By Sriya Jampana
Art by Ella Benitone
Nov. 13, 2020: Harry Styles’s Vogue cover shoot is released. Styles is seen in the green Sussex countryside wearing a baby blue ruffled Gucci gown.
Though many came out in support of Styles’s artistic clothing choice, there was also a negative response.
“Bring back manly men,'' said Candance Owens, a conservative activist who is known for her work in the BLEXIT movement. In Owens’s eyes, as well as others, Style’s choice to wear a dress did not represent manliness at all.
The Oxford Language Dictionary states that manly means “having or denoting those good qualities traditionally associated with men, such as courage or strength.”
But, what does one’s clothing have to do with courage and strength?
Over the centuries, society has crafted this idea that men should not show any vulnerability. Toxic masculinity is this notion that men must “suppress emotion,” use “violence as an indicator of power,” and “maintain an appearance of hardness.” From a young age, boys are taught that being weak equates with being feminine. And for men, being associated with femininity is considered a threat to their masculine appearance as “macho.”
In Styles’s case, society’s assigned gender norms dictate that men shouldn’t wear dresses or skirts because they make men too “feminine.” However, men have been wearing skirts and dresses for centuries.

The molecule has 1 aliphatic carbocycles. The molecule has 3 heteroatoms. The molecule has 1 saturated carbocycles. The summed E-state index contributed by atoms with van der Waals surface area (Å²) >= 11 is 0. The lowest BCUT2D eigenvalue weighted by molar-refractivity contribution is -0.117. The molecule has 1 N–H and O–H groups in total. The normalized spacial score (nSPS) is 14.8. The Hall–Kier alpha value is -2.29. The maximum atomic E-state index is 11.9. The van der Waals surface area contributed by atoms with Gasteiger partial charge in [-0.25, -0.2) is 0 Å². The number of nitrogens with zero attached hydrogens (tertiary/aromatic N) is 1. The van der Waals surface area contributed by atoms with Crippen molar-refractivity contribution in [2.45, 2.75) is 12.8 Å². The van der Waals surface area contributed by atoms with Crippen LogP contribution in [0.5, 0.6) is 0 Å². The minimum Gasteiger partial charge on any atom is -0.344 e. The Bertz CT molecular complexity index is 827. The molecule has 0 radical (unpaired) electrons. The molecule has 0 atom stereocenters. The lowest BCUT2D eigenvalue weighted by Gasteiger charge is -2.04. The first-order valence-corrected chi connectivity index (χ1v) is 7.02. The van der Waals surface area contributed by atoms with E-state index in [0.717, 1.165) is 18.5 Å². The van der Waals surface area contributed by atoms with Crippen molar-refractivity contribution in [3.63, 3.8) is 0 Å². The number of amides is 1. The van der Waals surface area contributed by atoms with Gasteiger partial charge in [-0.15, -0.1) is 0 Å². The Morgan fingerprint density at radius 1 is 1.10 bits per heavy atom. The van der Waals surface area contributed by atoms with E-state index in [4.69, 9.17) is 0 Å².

Starting in the ancient world, men would wear skirts because it gave them more movement. In 14th century Europe, “fashionable men” started to wear hosiery. In the 19th century, it was still accepted by society for men to wear skirts.
Styles was not the first man to openly wear a dress. But, he did open the door for the much needed conversation. Does society need to address the issue of the barrier between men’s clothing and women’s clothing? Why does society create this idea that men wearing dresses makes them weak? Is this idea true?
I believe that clothes are just materials, and gender is just a notion. Fashion is based on preference. People should be free to explore who they are and what makes them comfortable.
As Styles said, “When you take away ‘There’s clothes for men and there’s clothes for women,’ once you remove any barriers, obviously you open up the arena in which you can play.”
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